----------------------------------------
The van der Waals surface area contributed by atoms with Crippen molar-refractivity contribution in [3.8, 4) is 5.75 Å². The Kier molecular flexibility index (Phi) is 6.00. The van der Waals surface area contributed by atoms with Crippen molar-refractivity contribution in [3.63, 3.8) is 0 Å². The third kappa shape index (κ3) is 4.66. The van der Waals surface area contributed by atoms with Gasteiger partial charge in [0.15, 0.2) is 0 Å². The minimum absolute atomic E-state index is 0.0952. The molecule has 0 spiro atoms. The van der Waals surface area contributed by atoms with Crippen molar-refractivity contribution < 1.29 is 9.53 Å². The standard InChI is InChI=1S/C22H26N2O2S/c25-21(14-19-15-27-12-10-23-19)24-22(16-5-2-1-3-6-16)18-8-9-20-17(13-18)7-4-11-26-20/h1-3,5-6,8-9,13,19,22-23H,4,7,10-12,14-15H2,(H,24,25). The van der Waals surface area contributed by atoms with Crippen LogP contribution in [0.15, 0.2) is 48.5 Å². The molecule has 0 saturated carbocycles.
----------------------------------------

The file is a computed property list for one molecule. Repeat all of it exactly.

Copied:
The van der Waals surface area contributed by atoms with Crippen molar-refractivity contribution in [3.8, 4) is 5.75 Å². The Kier molecular flexibility index (Phi) is 6.00. The van der Waals surface area contributed by atoms with Crippen molar-refractivity contribution in [3.63, 3.8) is 0 Å². The third kappa shape index (κ3) is 4.66. The van der Waals surface area contributed by atoms with Gasteiger partial charge in [0.15, 0.2) is 0 Å². The minimum absolute atomic E-state index is 0.0952. The molecule has 0 spiro atoms. The van der Waals surface area contributed by atoms with Crippen molar-refractivity contribution < 1.29 is 9.53 Å². The standard InChI is InChI=1S/C22H26N2O2S/c25-21(14-19-15-27-12-10-23-19)24-22(16-5-2-1-3-6-16)18-8-9-20-17(13-18)7-4-11-26-20/h1-3,5-6,8-9,13,19,22-23H,4,7,10-12,14-15H2,(H,24,25). The van der Waals surface area contributed by atoms with Crippen LogP contribution in [0.15, 0.2) is 48.5 Å². The molecule has 0 saturated carbocycles.